Memory in German Romanticism
Imagination, Image, Reception
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Memory in German Romanticism treats memory as a core element in the production and reception of German art and literature of the Romantic era. The contributors explore the artistic expression of memory under the categories of imagination, image, and reception. Romantic literary aesthetics raises the subjective imagination to a level of primary importance for the creation of art. It goes beyond challenging reason and objectivity, two leading intellectual faculties of eighteenth-century Enlightenment, and instead elevates subjective invention to form and sustain memory and imagination. Indeed, memory and imagination, both cerebral functions, seek to assemble the elements of one’s own experience, either directed toward the past (memory) or toward the future (imagination), coherently into a narrative. And like memories, images hold the potential to elicit charged emotional responses; those responses live on through time, becoming part of the spatial and temporal reception of the artist and their work. While imagination creates and images trigger and capture memories, reception creates a temporal-spatial context for art, organizing it and rendering it "memorable," both for good and for bad. Thus, through the categories of imagination, images, and reception, this volume explores the phenomenon of German Romantic memory from different perspectives and in new contexts.
Table of Contents
Christopher R. Clason, Joseph D. Rockelmann, Christina M. Weiler
1 Amnesia, Chaos, Trauma: Kleist’s Memory Games
Steven R. Huff
2 Hoffmann’s "Sandmann," Henri Bergson, and the Matter of Memory
3 Memory, Fact, and Fiction: Imaginative Biographical Representation in the Novels of E.T.A. Hoffmann
Christopher R. Clason
4 Memory and Self-Reflection in Sophie Tieck Bernhardi von Knorring’s Fairy Tale "Der Greis im Felsen" (1800)
Christina M. Weiler
5 The Memorialization of the Aesthetic and the Aestheticization of Memory: Reading the Hermit in Novalis’ Heinrich von Ofterdingen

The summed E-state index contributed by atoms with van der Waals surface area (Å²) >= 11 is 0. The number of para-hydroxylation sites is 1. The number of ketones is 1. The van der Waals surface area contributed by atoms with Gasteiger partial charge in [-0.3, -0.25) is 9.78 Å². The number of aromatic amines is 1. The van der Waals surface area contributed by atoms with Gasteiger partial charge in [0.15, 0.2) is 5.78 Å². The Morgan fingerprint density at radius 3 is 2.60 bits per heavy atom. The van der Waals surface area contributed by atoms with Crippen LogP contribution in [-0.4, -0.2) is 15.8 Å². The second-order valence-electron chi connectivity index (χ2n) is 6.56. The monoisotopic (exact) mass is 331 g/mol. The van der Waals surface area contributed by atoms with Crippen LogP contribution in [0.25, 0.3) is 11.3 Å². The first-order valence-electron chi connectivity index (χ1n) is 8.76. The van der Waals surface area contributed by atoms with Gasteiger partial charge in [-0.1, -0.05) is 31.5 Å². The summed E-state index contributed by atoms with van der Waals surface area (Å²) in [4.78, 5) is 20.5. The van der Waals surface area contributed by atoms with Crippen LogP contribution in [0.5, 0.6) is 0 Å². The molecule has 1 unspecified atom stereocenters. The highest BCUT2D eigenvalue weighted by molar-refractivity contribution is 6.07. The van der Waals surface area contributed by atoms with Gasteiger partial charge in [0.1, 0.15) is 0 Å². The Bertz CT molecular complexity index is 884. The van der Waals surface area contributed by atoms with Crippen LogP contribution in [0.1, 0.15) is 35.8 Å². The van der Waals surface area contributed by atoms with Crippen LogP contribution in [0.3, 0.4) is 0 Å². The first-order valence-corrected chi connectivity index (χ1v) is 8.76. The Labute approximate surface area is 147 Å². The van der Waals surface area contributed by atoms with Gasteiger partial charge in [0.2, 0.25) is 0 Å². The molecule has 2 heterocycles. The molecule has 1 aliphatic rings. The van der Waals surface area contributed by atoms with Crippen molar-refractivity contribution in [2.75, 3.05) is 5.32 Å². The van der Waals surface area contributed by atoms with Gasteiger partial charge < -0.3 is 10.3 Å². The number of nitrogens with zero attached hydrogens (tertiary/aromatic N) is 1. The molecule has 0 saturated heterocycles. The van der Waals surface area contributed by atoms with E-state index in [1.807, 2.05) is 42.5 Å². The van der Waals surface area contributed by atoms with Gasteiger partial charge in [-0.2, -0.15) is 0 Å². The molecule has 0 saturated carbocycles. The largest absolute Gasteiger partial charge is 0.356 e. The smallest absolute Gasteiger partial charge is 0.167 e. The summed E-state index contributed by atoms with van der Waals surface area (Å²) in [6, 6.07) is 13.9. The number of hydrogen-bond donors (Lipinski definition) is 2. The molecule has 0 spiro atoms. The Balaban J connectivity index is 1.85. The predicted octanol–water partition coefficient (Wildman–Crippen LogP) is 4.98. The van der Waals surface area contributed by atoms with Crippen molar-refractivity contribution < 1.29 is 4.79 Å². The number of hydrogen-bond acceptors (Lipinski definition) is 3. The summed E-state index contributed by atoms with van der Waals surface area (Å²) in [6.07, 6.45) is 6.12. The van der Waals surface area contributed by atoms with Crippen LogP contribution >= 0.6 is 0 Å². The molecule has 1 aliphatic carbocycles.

Robert E. Mottram
6 The Effect of Memory Embellishments on Reality in E.T.A. Hoffmann’s "Des Vetters Eckfenster"
Joseph D. Rockelmann
7 Images for Memories: From Ekphrasis to Excess of Memory in German Romantic Literature
Beate I. Allert
8 The Failure of Social Memory to Validate the Icelandic Translation of "Der blonde Eckbert" (1835)
Shaun F. D. Hughes
9 Urban Palimpsests and Contentious Memorials: Cultural Memory and Heinrich Heine
10 No Mass or Kaddish: The Forgotten Poet in Heinrich Heine’s Late Poetry
Christopher R. Clason is Professor Emeritus at Oakland University, with research interests in Medieval epic poetry (especially in Gottfried von Straßburg's Tristan und Isolde) and German Romantic prose, particularly in the novels of E.T.A. Hoffmann. He is past president of the International Tristan Society and the International Conference on Romanticism.
Joseph D. Rockelmann is Teaching Assistant Professor of German at the University of North Carolina at Chapel Hill with research interests in German Romanticism, Ludwig Tieck, and Ekphrasis studies. Publications include Ludwig Tieck's Skillful Study of the Mind (2018), and "The Sociohistorical and Gendered Implications of Gazing Tenderly in Ludwig Tieck’s Liebeszauber" (2021).
Christina M. Weiler is Teaching Assistant Professor of German at the University of North Carolina at Chapel Hill. Her research focuses on German literature, culture, and philosophy of the long eighteenth century in a comparative and interdisciplinary framework, with a particular interest in metaphor, cognition, memory, and environmental studies.